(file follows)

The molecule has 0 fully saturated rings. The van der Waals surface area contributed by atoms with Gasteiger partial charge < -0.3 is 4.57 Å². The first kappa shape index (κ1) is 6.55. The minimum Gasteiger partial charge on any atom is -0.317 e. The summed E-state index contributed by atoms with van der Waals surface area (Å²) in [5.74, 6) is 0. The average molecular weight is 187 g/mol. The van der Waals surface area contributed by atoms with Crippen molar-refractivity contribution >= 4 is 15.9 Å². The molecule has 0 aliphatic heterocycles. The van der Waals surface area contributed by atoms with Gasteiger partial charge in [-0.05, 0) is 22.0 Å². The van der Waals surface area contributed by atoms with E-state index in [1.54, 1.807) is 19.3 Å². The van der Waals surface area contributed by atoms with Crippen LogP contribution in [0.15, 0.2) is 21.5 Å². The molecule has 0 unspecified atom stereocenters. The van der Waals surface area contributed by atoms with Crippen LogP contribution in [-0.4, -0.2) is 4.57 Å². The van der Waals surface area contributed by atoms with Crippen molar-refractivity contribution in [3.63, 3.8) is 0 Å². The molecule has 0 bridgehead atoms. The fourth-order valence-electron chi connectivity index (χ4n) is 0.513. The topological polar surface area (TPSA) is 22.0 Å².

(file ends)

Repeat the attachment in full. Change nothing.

The molecule has 0 fully saturated rings. The van der Waals surface area contributed by atoms with Gasteiger partial charge < -0.3 is 4.57 Å². The first kappa shape index (κ1) is 6.55. The minimum Gasteiger partial charge on any atom is -0.317 e. The summed E-state index contributed by atoms with van der Waals surface area (Å²) in [5.74, 6) is 0. The average molecular weight is 187 g/mol. The van der Waals surface area contributed by atoms with Crippen molar-refractivity contribution >= 4 is 15.9 Å². The molecule has 0 aliphatic heterocycles. The van der Waals surface area contributed by atoms with Gasteiger partial charge in [-0.05, 0) is 22.0 Å². The van der Waals surface area contributed by atoms with E-state index in [1.54, 1.807) is 19.3 Å². The van der Waals surface area contributed by atoms with Crippen LogP contribution in [0.15, 0.2) is 21.5 Å². The molecule has 0 unspecified atom stereocenters. The van der Waals surface area contributed by atoms with Crippen LogP contribution in [-0.4, -0.2) is 4.57 Å². The van der Waals surface area contributed by atoms with Crippen molar-refractivity contribution in [3.63, 3.8) is 0 Å². The molecule has 0 bridgehead atoms. The fourth-order valence-electron chi connectivity index (χ4n) is 0.513. The topological polar surface area (TPSA) is 22.0 Å².